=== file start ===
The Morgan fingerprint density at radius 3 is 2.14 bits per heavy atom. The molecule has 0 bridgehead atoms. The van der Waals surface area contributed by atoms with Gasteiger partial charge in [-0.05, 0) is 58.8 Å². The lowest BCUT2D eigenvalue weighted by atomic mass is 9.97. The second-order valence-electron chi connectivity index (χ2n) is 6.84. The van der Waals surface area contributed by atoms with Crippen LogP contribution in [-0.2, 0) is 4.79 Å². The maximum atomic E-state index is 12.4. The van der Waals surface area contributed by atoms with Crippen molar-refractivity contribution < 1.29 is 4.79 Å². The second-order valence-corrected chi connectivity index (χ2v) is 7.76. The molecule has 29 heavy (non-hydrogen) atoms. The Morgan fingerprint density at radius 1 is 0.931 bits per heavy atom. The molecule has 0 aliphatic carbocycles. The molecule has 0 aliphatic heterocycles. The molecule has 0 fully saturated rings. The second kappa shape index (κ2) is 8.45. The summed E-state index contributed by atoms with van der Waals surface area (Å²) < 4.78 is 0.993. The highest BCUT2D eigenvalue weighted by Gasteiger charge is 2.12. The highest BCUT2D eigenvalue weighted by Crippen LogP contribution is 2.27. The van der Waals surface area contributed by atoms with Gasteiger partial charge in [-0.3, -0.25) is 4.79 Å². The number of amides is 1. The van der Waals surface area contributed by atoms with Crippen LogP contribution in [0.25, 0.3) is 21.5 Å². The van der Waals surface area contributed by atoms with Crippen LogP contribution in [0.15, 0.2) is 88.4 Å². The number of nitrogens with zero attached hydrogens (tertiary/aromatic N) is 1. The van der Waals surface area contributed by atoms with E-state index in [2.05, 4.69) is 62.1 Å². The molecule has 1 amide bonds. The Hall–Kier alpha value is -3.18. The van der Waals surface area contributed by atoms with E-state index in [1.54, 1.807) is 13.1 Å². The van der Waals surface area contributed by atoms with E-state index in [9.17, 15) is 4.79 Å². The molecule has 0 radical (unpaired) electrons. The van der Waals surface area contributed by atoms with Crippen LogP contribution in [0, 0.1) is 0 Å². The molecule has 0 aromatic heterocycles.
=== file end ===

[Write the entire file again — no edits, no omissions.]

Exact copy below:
The Morgan fingerprint density at radius 3 is 2.14 bits per heavy atom. The molecule has 0 bridgehead atoms. The van der Waals surface area contributed by atoms with Gasteiger partial charge in [-0.05, 0) is 58.8 Å². The lowest BCUT2D eigenvalue weighted by atomic mass is 9.97. The second-order valence-electron chi connectivity index (χ2n) is 6.84. The van der Waals surface area contributed by atoms with Crippen LogP contribution in [-0.2, 0) is 4.79 Å². The maximum atomic E-state index is 12.4. The van der Waals surface area contributed by atoms with Crippen molar-refractivity contribution < 1.29 is 4.79 Å². The second-order valence-corrected chi connectivity index (χ2v) is 7.76. The molecule has 29 heavy (non-hydrogen) atoms. The Morgan fingerprint density at radius 1 is 0.931 bits per heavy atom. The molecule has 0 aliphatic carbocycles. The molecule has 0 aliphatic heterocycles. The molecule has 0 fully saturated rings. The second kappa shape index (κ2) is 8.45. The summed E-state index contributed by atoms with van der Waals surface area (Å²) < 4.78 is 0.993. The highest BCUT2D eigenvalue weighted by Gasteiger charge is 2.12. The highest BCUT2D eigenvalue weighted by Crippen LogP contribution is 2.27. The van der Waals surface area contributed by atoms with Gasteiger partial charge in [-0.3, -0.25) is 4.79 Å². The number of amides is 1. The van der Waals surface area contributed by atoms with Crippen LogP contribution in [0.25, 0.3) is 21.5 Å². The van der Waals surface area contributed by atoms with Crippen LogP contribution in [0.15, 0.2) is 88.4 Å². The number of nitrogens with zero attached hydrogens (tertiary/aromatic N) is 1. The van der Waals surface area contributed by atoms with E-state index in [2.05, 4.69) is 62.1 Å². The molecule has 1 amide bonds. The Hall–Kier alpha value is -3.18. The van der Waals surface area contributed by atoms with E-state index in [1.54, 1.807) is 13.1 Å². The van der Waals surface area contributed by atoms with E-state index in [9.17, 15) is 4.79 Å². The molecule has 0 radical (unpaired) electrons. The van der Waals surface area contributed by atoms with Crippen LogP contribution in [0, 0.1) is 0 Å². The molecule has 0 aromatic heterocycles.